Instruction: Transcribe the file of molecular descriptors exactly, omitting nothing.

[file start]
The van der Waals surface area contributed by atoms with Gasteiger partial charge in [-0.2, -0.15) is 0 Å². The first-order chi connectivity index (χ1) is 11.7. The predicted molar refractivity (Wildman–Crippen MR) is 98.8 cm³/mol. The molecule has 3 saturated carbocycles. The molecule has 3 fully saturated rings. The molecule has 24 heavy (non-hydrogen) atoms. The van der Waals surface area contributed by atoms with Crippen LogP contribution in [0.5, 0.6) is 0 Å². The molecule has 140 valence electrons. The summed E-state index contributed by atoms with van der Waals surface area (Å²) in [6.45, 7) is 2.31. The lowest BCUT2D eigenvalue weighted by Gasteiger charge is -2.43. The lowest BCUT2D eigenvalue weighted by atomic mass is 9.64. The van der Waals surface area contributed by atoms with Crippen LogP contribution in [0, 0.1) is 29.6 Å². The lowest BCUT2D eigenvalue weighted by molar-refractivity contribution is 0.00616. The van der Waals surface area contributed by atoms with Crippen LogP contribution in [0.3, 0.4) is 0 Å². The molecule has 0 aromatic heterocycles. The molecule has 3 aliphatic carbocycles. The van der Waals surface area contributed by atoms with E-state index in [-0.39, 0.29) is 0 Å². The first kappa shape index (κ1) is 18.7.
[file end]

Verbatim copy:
The van der Waals surface area contributed by atoms with Gasteiger partial charge in [-0.2, -0.15) is 0 Å². The first-order chi connectivity index (χ1) is 11.7. The predicted molar refractivity (Wildman–Crippen MR) is 98.8 cm³/mol. The molecule has 3 saturated carbocycles. The molecule has 3 fully saturated rings. The molecule has 24 heavy (non-hydrogen) atoms. The van der Waals surface area contributed by atoms with Crippen LogP contribution in [0.5, 0.6) is 0 Å². The molecule has 140 valence electrons. The summed E-state index contributed by atoms with van der Waals surface area (Å²) in [6.45, 7) is 2.31. The lowest BCUT2D eigenvalue weighted by Gasteiger charge is -2.43. The lowest BCUT2D eigenvalue weighted by atomic mass is 9.64. The van der Waals surface area contributed by atoms with Crippen LogP contribution in [0, 0.1) is 29.6 Å². The lowest BCUT2D eigenvalue weighted by molar-refractivity contribution is 0.00616. The van der Waals surface area contributed by atoms with Crippen LogP contribution in [0.3, 0.4) is 0 Å². The molecule has 0 aromatic heterocycles. The molecule has 3 aliphatic carbocycles. The van der Waals surface area contributed by atoms with E-state index in [-0.39, 0.29) is 0 Å². The first kappa shape index (κ1) is 18.7.